The U.S. could face a shortage of between 54,100 and 139,000 physicians by 2033, according to new data from the Association of American Medical Colleges. The estimate is higher than AAMC's 2019 report, which projected a shortage of up to 121,900 physicians by 2032.
"This annual analysis continues to show that our country will face a significant shortage of physicians in the coming years," AAMC President and CEO David Skorton, MD, said in a news release. "The gap between the country's increasing healthcare demands and the supply of doctors to adequately respond has become more evident as we continue to combat the COVID-19 pandemic. The challenge of having enough doctors to serve our communities will get even worse as the nation's population continues to grow and age."
The Life Science division of IHS Markit, a global information company, conducted the study for AAMC in 2019 before the COVID-19 pandemic. While the analysis excludes specific information or scenarios based on that crisis, it does include supply and demand scenarios and was updated with the latest information on healthcare trends, such as data on physician work hours and retirement trends, the association said.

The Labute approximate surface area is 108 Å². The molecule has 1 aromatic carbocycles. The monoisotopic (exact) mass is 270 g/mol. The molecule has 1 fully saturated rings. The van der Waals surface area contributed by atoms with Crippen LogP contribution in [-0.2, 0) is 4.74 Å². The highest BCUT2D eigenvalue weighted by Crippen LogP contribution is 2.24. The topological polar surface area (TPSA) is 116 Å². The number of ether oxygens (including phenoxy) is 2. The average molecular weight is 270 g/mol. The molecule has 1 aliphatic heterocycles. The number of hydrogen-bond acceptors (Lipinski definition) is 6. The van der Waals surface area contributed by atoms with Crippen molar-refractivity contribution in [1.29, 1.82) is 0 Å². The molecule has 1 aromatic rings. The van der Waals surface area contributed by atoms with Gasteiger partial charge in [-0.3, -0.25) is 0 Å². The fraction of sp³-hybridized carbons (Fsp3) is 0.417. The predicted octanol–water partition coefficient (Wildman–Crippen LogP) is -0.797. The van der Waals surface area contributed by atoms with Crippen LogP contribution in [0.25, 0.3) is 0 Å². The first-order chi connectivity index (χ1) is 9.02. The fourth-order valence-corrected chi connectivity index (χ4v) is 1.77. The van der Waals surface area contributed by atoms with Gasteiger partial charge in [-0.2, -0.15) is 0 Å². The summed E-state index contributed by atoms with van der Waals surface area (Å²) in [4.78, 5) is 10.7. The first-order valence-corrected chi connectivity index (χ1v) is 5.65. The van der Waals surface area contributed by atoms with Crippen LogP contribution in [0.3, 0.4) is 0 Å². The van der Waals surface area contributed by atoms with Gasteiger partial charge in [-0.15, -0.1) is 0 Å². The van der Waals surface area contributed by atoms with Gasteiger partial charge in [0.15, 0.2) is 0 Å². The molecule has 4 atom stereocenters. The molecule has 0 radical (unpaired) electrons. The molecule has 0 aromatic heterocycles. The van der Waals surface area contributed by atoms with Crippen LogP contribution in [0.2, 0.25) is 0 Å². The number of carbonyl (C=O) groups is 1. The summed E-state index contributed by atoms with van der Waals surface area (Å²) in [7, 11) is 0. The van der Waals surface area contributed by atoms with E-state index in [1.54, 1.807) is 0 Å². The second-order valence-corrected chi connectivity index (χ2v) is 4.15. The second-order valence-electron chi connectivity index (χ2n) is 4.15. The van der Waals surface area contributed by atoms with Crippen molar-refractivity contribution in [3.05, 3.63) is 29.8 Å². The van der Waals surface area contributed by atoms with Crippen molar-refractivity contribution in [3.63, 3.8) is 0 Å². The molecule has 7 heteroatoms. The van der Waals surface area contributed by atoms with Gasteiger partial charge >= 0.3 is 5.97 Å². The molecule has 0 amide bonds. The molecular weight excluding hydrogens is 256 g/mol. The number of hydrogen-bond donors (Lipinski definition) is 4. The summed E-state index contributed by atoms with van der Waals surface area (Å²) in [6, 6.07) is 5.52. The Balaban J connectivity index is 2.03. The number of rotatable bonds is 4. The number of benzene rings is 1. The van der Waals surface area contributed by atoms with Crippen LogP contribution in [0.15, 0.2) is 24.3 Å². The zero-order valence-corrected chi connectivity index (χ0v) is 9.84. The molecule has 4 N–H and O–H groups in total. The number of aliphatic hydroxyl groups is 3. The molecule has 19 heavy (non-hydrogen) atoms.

Five findings from the analysis:
1. The 2020 update shows a potential shortage of 21,400 and 55,200 primary care physicians by 2033.
2. The U.S. faces a potential shortage of 33,700 and 86,700 non-primary care specialty physicians by 2033. This includes 17,100 to 28,700 for surgical specialties.
3. AAMC cites population growth and aging as the primary drivers of the projected physician shortage from 2018 to 2033. The analysis accounted for projections suggesting the U.S. population will grow by 10.4 percent, from about 327 million to 361 million, by 2033, with the population of Americans older than 65 increasing by 45.1 percent.
4. AAMC also accounted for the potential influence of physician retirement in its physician shortage projections. More than two of five currently active physicians will be older than 65 in the next 10 years.
5. Improved access to care would increase the need for physicians. The AAMC estimates suggest the current demand could increase by an additional 74,100 to 145,500 physicians if people living in non-metropolitan areas and the uninsured used care the same way as those with coverage in metropolitan areas.
To access the full analysis, click here.